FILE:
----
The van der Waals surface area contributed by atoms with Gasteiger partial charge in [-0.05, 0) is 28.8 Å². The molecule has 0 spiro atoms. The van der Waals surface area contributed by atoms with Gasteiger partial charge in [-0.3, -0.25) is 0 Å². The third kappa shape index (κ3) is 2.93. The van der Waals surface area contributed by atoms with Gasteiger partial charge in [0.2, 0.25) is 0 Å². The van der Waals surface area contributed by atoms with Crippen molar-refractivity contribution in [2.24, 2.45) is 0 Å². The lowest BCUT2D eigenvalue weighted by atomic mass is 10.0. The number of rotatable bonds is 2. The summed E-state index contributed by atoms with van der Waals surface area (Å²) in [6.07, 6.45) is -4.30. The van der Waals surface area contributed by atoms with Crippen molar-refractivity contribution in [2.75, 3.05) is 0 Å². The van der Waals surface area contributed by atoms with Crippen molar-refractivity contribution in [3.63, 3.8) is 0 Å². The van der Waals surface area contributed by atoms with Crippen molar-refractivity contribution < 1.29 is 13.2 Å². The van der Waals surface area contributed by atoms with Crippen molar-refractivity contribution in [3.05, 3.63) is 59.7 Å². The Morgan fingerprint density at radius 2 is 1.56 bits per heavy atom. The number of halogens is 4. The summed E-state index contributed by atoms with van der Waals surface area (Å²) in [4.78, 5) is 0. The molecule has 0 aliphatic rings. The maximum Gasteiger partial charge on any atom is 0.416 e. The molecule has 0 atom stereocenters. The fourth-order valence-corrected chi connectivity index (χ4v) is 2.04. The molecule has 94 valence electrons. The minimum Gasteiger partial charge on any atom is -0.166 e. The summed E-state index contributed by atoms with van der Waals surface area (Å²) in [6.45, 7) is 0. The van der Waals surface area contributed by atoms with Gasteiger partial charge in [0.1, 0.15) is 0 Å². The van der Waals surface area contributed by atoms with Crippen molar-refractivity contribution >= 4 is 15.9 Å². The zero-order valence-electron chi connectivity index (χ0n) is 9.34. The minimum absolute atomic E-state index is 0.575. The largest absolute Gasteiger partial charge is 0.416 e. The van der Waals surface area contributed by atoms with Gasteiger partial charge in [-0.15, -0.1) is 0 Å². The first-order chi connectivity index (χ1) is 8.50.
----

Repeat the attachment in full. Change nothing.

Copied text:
The van der Waals surface area contributed by atoms with Gasteiger partial charge in [-0.05, 0) is 28.8 Å². The molecule has 0 spiro atoms. The van der Waals surface area contributed by atoms with Gasteiger partial charge in [-0.3, -0.25) is 0 Å². The third kappa shape index (κ3) is 2.93. The van der Waals surface area contributed by atoms with Gasteiger partial charge in [0.2, 0.25) is 0 Å². The van der Waals surface area contributed by atoms with Crippen molar-refractivity contribution in [2.24, 2.45) is 0 Å². The lowest BCUT2D eigenvalue weighted by atomic mass is 10.0. The number of rotatable bonds is 2. The summed E-state index contributed by atoms with van der Waals surface area (Å²) in [6.07, 6.45) is -4.30. The van der Waals surface area contributed by atoms with Crippen molar-refractivity contribution in [2.75, 3.05) is 0 Å². The van der Waals surface area contributed by atoms with Crippen molar-refractivity contribution in [3.63, 3.8) is 0 Å². The van der Waals surface area contributed by atoms with Crippen molar-refractivity contribution < 1.29 is 13.2 Å². The van der Waals surface area contributed by atoms with Crippen molar-refractivity contribution in [3.05, 3.63) is 59.7 Å². The Morgan fingerprint density at radius 2 is 1.56 bits per heavy atom. The number of halogens is 4. The summed E-state index contributed by atoms with van der Waals surface area (Å²) in [4.78, 5) is 0. The molecule has 0 aliphatic rings. The maximum Gasteiger partial charge on any atom is 0.416 e. The molecule has 0 atom stereocenters. The fourth-order valence-corrected chi connectivity index (χ4v) is 2.04. The molecule has 94 valence electrons. The minimum Gasteiger partial charge on any atom is -0.166 e. The summed E-state index contributed by atoms with van der Waals surface area (Å²) in [6.45, 7) is 0. The van der Waals surface area contributed by atoms with Gasteiger partial charge in [0.1, 0.15) is 0 Å². The van der Waals surface area contributed by atoms with Crippen molar-refractivity contribution >= 4 is 15.9 Å². The zero-order valence-electron chi connectivity index (χ0n) is 9.34. The minimum absolute atomic E-state index is 0.575. The largest absolute Gasteiger partial charge is 0.416 e. The van der Waals surface area contributed by atoms with Gasteiger partial charge in [-0.15, -0.1) is 0 Å². The first-order chi connectivity index (χ1) is 8.50.